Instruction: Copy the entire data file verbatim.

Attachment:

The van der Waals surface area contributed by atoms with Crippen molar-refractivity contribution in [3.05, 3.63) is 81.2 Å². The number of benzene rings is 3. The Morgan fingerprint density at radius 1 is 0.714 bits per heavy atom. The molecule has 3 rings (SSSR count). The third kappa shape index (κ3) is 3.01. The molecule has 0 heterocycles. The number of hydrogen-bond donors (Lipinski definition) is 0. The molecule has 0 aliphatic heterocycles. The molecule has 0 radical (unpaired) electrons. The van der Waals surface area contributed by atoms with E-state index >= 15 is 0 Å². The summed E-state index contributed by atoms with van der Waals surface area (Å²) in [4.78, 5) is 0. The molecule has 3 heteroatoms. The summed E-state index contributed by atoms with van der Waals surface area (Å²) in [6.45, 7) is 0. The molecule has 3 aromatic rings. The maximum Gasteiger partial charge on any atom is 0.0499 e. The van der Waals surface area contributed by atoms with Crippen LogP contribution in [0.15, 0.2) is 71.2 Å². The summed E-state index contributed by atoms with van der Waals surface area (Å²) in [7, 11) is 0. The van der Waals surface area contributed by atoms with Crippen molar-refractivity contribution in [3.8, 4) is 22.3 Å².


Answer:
The van der Waals surface area contributed by atoms with Crippen molar-refractivity contribution in [3.05, 3.63) is 81.2 Å². The number of benzene rings is 3. The Morgan fingerprint density at radius 1 is 0.714 bits per heavy atom. The molecule has 3 rings (SSSR count). The third kappa shape index (κ3) is 3.01. The molecule has 0 heterocycles. The number of hydrogen-bond donors (Lipinski definition) is 0. The molecule has 0 aliphatic heterocycles. The molecule has 0 radical (unpaired) electrons. The van der Waals surface area contributed by atoms with E-state index >= 15 is 0 Å². The summed E-state index contributed by atoms with van der Waals surface area (Å²) in [4.78, 5) is 0. The molecule has 3 heteroatoms. The summed E-state index contributed by atoms with van der Waals surface area (Å²) in [6.45, 7) is 0. The molecule has 3 aromatic rings. The maximum Gasteiger partial charge on any atom is 0.0499 e. The van der Waals surface area contributed by atoms with Crippen LogP contribution in [0.15, 0.2) is 71.2 Å². The summed E-state index contributed by atoms with van der Waals surface area (Å²) in [7, 11) is 0. The van der Waals surface area contributed by atoms with Crippen molar-refractivity contribution in [3.8, 4) is 22.3 Å².